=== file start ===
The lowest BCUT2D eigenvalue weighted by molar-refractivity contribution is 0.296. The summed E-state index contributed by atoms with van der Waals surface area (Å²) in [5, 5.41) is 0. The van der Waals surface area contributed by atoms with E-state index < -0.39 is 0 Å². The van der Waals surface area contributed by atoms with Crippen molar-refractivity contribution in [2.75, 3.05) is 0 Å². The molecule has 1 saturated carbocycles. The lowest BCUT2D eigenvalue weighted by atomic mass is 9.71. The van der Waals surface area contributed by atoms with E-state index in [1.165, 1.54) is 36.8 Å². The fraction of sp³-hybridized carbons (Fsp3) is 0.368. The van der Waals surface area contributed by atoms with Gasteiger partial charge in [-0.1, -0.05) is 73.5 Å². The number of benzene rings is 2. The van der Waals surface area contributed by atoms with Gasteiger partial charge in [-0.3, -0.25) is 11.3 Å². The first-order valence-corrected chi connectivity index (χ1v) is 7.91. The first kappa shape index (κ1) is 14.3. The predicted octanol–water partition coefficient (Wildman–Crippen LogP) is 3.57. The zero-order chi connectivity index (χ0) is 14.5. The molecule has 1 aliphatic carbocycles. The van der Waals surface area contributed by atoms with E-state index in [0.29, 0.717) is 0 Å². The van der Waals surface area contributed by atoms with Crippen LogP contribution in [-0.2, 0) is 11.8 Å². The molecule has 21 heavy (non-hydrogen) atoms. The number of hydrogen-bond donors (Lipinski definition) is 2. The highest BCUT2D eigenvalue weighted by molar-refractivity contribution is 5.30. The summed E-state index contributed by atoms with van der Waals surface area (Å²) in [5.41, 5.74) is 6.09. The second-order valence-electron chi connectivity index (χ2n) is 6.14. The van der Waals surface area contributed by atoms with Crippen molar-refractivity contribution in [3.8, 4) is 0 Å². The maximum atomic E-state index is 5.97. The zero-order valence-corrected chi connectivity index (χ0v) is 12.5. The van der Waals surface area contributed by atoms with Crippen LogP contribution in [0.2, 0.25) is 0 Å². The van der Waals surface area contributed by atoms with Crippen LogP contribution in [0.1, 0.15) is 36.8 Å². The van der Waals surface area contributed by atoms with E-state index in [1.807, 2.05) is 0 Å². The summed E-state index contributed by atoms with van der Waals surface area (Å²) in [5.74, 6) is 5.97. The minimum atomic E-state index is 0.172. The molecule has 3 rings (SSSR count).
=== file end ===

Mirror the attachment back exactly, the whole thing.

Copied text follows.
The lowest BCUT2D eigenvalue weighted by molar-refractivity contribution is 0.296. The summed E-state index contributed by atoms with van der Waals surface area (Å²) in [5, 5.41) is 0. The van der Waals surface area contributed by atoms with E-state index < -0.39 is 0 Å². The van der Waals surface area contributed by atoms with Crippen molar-refractivity contribution in [2.75, 3.05) is 0 Å². The molecule has 1 saturated carbocycles. The lowest BCUT2D eigenvalue weighted by atomic mass is 9.71. The van der Waals surface area contributed by atoms with E-state index in [1.165, 1.54) is 36.8 Å². The fraction of sp³-hybridized carbons (Fsp3) is 0.368. The van der Waals surface area contributed by atoms with Gasteiger partial charge in [-0.1, -0.05) is 73.5 Å². The number of benzene rings is 2. The van der Waals surface area contributed by atoms with Gasteiger partial charge in [-0.3, -0.25) is 11.3 Å². The first-order valence-corrected chi connectivity index (χ1v) is 7.91. The first kappa shape index (κ1) is 14.3. The predicted octanol–water partition coefficient (Wildman–Crippen LogP) is 3.57. The zero-order chi connectivity index (χ0) is 14.5. The molecule has 1 aliphatic carbocycles. The van der Waals surface area contributed by atoms with E-state index in [0.29, 0.717) is 0 Å². The van der Waals surface area contributed by atoms with Crippen LogP contribution in [-0.2, 0) is 11.8 Å². The molecule has 21 heavy (non-hydrogen) atoms. The number of hydrogen-bond donors (Lipinski definition) is 2. The highest BCUT2D eigenvalue weighted by molar-refractivity contribution is 5.30. The summed E-state index contributed by atoms with van der Waals surface area (Å²) in [5.41, 5.74) is 6.09. The second-order valence-electron chi connectivity index (χ2n) is 6.14. The van der Waals surface area contributed by atoms with Crippen molar-refractivity contribution in [3.8, 4) is 0 Å². The maximum atomic E-state index is 5.97. The zero-order valence-corrected chi connectivity index (χ0v) is 12.5. The van der Waals surface area contributed by atoms with Crippen LogP contribution in [0.2, 0.25) is 0 Å². The van der Waals surface area contributed by atoms with Crippen LogP contribution in [0.1, 0.15) is 36.8 Å². The van der Waals surface area contributed by atoms with E-state index in [1.807, 2.05) is 0 Å². The summed E-state index contributed by atoms with van der Waals surface area (Å²) in [5.74, 6) is 5.97. The minimum atomic E-state index is 0.172. The molecule has 3 rings (SSSR count).